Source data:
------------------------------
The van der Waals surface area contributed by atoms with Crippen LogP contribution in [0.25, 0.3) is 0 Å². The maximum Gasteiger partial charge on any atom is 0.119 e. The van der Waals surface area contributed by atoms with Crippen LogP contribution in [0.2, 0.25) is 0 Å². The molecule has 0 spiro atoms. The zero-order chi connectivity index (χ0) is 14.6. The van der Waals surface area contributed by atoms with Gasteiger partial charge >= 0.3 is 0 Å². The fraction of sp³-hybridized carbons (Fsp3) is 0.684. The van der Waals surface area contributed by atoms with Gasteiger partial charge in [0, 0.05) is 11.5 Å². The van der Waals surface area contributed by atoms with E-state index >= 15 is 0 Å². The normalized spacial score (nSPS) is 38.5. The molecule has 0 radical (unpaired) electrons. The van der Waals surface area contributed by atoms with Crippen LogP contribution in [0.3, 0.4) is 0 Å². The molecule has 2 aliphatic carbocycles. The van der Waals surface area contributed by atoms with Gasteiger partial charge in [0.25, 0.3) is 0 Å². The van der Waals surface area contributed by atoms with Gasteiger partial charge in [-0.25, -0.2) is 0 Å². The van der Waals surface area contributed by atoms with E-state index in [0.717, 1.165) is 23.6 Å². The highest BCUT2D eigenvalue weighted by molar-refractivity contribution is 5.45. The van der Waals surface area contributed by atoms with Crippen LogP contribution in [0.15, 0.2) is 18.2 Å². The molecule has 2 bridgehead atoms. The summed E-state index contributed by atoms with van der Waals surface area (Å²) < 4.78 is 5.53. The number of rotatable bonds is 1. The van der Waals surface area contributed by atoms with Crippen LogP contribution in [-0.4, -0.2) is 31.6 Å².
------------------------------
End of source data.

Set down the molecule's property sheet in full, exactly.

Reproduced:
The van der Waals surface area contributed by atoms with Crippen LogP contribution in [0.25, 0.3) is 0 Å². The maximum Gasteiger partial charge on any atom is 0.119 e. The van der Waals surface area contributed by atoms with Crippen LogP contribution in [0.2, 0.25) is 0 Å². The molecule has 0 spiro atoms. The zero-order chi connectivity index (χ0) is 14.6. The van der Waals surface area contributed by atoms with Gasteiger partial charge >= 0.3 is 0 Å². The fraction of sp³-hybridized carbons (Fsp3) is 0.684. The van der Waals surface area contributed by atoms with Gasteiger partial charge in [0, 0.05) is 11.5 Å². The van der Waals surface area contributed by atoms with E-state index >= 15 is 0 Å². The normalized spacial score (nSPS) is 38.5. The molecule has 0 radical (unpaired) electrons. The van der Waals surface area contributed by atoms with Crippen LogP contribution in [0.3, 0.4) is 0 Å². The molecule has 2 aliphatic carbocycles. The van der Waals surface area contributed by atoms with Gasteiger partial charge in [0.25, 0.3) is 0 Å². The van der Waals surface area contributed by atoms with Gasteiger partial charge in [-0.25, -0.2) is 0 Å². The van der Waals surface area contributed by atoms with E-state index in [0.717, 1.165) is 23.6 Å². The highest BCUT2D eigenvalue weighted by molar-refractivity contribution is 5.45. The van der Waals surface area contributed by atoms with Crippen LogP contribution in [0.15, 0.2) is 18.2 Å². The molecule has 2 bridgehead atoms. The summed E-state index contributed by atoms with van der Waals surface area (Å²) < 4.78 is 5.53. The number of rotatable bonds is 1. The van der Waals surface area contributed by atoms with Crippen LogP contribution in [-0.4, -0.2) is 31.6 Å².